Real Life, Real Numbers

The Statesman's dramatic "rate of force" statistics – purporting to show that blacks are the target of police force twice as often as whites – rely on a fundamental fumbling of the data. The daily's disparities are almost entirely explained by the vastly greater arrest rate for African-Americans than for other racial groups, a fact that is true of the U.S. as a whole and of most American cities. Nearly all APD use-of-force reports (92%) relate to arrests; compare those reports to APD arrest statistics, as we've done with the "force/arrest index" below, and you'll find real differences between the races, but nothing close to the statistics manufactured by the Statesman.

% of Austin population* – 52.9% White, 9.8% Black, 30.6% Hispanic
Suspect in arrests** – 36.4% White, 26.2% Black, 37.1% Hispanic
Subject of use-of-force reports*** – 35.3% White, 30.6% Black, 30.3% Hispanic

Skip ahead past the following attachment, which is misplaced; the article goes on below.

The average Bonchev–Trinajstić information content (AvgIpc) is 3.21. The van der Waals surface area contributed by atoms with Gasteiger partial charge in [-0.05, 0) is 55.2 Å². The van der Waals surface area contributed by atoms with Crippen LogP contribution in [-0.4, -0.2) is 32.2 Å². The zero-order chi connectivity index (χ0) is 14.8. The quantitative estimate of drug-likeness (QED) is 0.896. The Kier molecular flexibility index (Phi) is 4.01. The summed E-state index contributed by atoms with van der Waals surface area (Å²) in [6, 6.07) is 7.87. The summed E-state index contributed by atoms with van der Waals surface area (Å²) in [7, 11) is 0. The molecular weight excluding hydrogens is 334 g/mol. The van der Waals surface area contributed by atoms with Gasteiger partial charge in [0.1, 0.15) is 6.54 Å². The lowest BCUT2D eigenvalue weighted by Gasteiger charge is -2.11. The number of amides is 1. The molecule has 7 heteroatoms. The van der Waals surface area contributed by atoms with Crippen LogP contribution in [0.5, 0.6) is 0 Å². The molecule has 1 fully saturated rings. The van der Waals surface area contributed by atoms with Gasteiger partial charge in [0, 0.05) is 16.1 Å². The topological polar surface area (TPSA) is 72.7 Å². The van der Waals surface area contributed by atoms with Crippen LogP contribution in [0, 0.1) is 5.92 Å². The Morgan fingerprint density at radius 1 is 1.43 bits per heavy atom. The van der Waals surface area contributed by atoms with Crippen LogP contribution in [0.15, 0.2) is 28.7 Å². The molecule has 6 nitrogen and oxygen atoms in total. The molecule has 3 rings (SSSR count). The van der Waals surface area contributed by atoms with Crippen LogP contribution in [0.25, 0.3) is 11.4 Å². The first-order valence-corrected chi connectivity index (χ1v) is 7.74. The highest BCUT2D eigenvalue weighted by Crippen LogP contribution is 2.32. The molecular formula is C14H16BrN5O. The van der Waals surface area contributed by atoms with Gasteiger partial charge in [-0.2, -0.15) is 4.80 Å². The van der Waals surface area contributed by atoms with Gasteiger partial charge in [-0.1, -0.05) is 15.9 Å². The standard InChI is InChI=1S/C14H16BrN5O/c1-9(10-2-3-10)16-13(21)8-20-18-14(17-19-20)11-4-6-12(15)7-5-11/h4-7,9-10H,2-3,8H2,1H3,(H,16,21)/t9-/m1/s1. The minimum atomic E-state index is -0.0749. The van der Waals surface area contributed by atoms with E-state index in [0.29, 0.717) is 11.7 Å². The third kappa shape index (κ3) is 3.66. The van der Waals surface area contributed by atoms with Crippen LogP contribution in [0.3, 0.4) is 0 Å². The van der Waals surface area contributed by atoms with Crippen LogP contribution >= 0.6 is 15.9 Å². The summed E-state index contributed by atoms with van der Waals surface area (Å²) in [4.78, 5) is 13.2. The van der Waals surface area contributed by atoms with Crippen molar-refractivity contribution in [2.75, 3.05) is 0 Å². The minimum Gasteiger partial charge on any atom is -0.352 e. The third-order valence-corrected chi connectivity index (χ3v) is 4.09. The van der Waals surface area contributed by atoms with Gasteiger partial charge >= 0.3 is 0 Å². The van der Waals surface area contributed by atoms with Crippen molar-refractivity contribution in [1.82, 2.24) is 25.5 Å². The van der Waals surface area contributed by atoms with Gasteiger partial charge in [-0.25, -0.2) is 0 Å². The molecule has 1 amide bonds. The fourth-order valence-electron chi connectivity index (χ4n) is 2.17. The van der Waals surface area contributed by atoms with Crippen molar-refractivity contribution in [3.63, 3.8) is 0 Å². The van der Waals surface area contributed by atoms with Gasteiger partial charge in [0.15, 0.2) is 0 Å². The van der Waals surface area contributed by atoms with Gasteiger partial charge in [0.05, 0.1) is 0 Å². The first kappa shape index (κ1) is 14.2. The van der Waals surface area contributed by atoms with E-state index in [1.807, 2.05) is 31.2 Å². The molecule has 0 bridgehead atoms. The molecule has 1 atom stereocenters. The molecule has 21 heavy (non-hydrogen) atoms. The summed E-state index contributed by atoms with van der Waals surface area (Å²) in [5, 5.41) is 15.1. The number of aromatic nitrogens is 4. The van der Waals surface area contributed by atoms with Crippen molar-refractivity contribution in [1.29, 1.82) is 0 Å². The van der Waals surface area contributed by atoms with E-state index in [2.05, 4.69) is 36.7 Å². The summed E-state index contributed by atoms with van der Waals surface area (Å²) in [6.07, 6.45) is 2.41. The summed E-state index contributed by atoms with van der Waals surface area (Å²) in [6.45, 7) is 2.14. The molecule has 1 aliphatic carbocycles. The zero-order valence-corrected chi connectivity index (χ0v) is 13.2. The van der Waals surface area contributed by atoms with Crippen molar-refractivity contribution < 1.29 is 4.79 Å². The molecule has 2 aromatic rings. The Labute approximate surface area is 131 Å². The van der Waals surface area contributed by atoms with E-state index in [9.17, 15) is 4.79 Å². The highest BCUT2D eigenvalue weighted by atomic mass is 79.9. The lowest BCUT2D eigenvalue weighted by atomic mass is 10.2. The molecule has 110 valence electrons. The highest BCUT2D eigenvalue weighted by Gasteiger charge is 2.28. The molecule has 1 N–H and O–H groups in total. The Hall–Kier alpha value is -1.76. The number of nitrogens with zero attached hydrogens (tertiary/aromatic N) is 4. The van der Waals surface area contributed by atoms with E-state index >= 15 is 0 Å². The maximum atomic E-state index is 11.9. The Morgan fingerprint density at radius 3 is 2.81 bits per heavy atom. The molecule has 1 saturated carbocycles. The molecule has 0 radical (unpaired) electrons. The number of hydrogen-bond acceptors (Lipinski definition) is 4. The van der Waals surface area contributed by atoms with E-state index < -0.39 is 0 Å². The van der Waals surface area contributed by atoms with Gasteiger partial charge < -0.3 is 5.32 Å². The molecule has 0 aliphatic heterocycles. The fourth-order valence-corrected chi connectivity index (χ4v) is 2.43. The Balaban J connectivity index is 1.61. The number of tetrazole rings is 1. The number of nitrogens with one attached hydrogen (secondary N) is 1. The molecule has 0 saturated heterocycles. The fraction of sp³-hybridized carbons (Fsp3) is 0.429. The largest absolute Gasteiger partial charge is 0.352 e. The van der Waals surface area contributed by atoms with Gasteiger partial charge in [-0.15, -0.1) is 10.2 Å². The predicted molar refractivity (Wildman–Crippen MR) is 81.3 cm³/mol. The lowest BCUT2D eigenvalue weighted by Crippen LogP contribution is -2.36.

As of April 1, 2000. Source: U.S. Census Bureau. Total population: 656,562
** Oct. 31, 1998 to May 11, 2003. Source: APD. Total arrests: 553,194
*** Oct. 31, 1998 to May 11, 2003. Source: APD. Total reports: 6,447

Despite what the Statesman says, the likelihood that a suspect facing arrest will be met with force is roughly equal across racial lines ...

White .970
Black 1.168
Hispanic .817

Compares use-of-force figures with arrest figures
Higher number indicates greater likelihood of use of force
1.0 – citywide average

... What the statistics really show is that blacks are more likely to be arrested than are whites, a national phenomenon that prompts serious questions about social equity, which the entire community should address.

White 127
Hispanic 225
Black 495

Based on 553,194 total arrests between Oct. 31, 1998 and May 11, 2003. Source: APD.

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